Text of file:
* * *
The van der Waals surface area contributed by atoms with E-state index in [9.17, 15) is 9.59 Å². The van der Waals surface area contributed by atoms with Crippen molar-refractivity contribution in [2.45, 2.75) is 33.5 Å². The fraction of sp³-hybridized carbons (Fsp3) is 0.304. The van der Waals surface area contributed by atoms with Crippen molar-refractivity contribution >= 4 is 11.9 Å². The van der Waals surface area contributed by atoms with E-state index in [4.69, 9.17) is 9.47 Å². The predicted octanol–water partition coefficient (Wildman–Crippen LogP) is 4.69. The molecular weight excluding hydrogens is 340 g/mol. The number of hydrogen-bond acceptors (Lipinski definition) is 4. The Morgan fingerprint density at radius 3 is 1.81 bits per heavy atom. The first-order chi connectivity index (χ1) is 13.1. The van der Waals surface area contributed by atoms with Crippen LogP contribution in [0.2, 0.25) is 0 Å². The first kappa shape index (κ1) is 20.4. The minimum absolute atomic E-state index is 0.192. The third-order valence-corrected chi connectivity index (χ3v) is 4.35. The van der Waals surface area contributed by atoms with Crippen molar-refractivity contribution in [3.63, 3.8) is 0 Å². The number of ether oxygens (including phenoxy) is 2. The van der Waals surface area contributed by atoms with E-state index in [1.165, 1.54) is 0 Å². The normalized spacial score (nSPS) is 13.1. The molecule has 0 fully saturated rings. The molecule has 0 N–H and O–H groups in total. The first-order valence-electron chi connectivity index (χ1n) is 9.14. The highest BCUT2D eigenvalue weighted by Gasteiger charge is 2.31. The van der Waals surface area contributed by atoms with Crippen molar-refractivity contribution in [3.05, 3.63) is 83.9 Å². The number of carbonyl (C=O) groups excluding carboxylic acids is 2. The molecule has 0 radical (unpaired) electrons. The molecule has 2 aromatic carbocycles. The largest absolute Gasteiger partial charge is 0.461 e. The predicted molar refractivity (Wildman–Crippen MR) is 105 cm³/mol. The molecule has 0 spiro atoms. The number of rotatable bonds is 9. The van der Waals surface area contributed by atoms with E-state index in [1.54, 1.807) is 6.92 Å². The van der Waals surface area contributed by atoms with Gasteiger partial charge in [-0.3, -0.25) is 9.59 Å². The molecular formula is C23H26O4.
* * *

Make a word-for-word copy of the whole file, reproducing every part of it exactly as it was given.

The van der Waals surface area contributed by atoms with E-state index in [9.17, 15) is 9.59 Å². The van der Waals surface area contributed by atoms with Crippen molar-refractivity contribution in [2.45, 2.75) is 33.5 Å². The fraction of sp³-hybridized carbons (Fsp3) is 0.304. The van der Waals surface area contributed by atoms with Crippen molar-refractivity contribution >= 4 is 11.9 Å². The van der Waals surface area contributed by atoms with E-state index in [4.69, 9.17) is 9.47 Å². The predicted octanol–water partition coefficient (Wildman–Crippen LogP) is 4.69. The molecular weight excluding hydrogens is 340 g/mol. The number of hydrogen-bond acceptors (Lipinski definition) is 4. The Morgan fingerprint density at radius 3 is 1.81 bits per heavy atom. The first-order chi connectivity index (χ1) is 13.1. The van der Waals surface area contributed by atoms with Crippen LogP contribution in [0.2, 0.25) is 0 Å². The first kappa shape index (κ1) is 20.4. The minimum absolute atomic E-state index is 0.192. The third-order valence-corrected chi connectivity index (χ3v) is 4.35. The van der Waals surface area contributed by atoms with Crippen molar-refractivity contribution in [3.63, 3.8) is 0 Å². The number of ether oxygens (including phenoxy) is 2. The van der Waals surface area contributed by atoms with E-state index in [1.165, 1.54) is 0 Å². The normalized spacial score (nSPS) is 13.1. The molecule has 0 fully saturated rings. The molecule has 0 N–H and O–H groups in total. The first-order valence-electron chi connectivity index (χ1n) is 9.14. The highest BCUT2D eigenvalue weighted by Gasteiger charge is 2.31. The van der Waals surface area contributed by atoms with Crippen molar-refractivity contribution in [3.05, 3.63) is 83.9 Å². The number of carbonyl (C=O) groups excluding carboxylic acids is 2. The molecule has 0 radical (unpaired) electrons. The molecule has 2 aromatic carbocycles. The largest absolute Gasteiger partial charge is 0.461 e. The predicted molar refractivity (Wildman–Crippen MR) is 105 cm³/mol. The molecule has 0 spiro atoms. The number of rotatable bonds is 9. The van der Waals surface area contributed by atoms with E-state index in [1.54, 1.807) is 6.92 Å². The van der Waals surface area contributed by atoms with Gasteiger partial charge in [-0.3, -0.25) is 9.59 Å². The molecular formula is C23H26O4.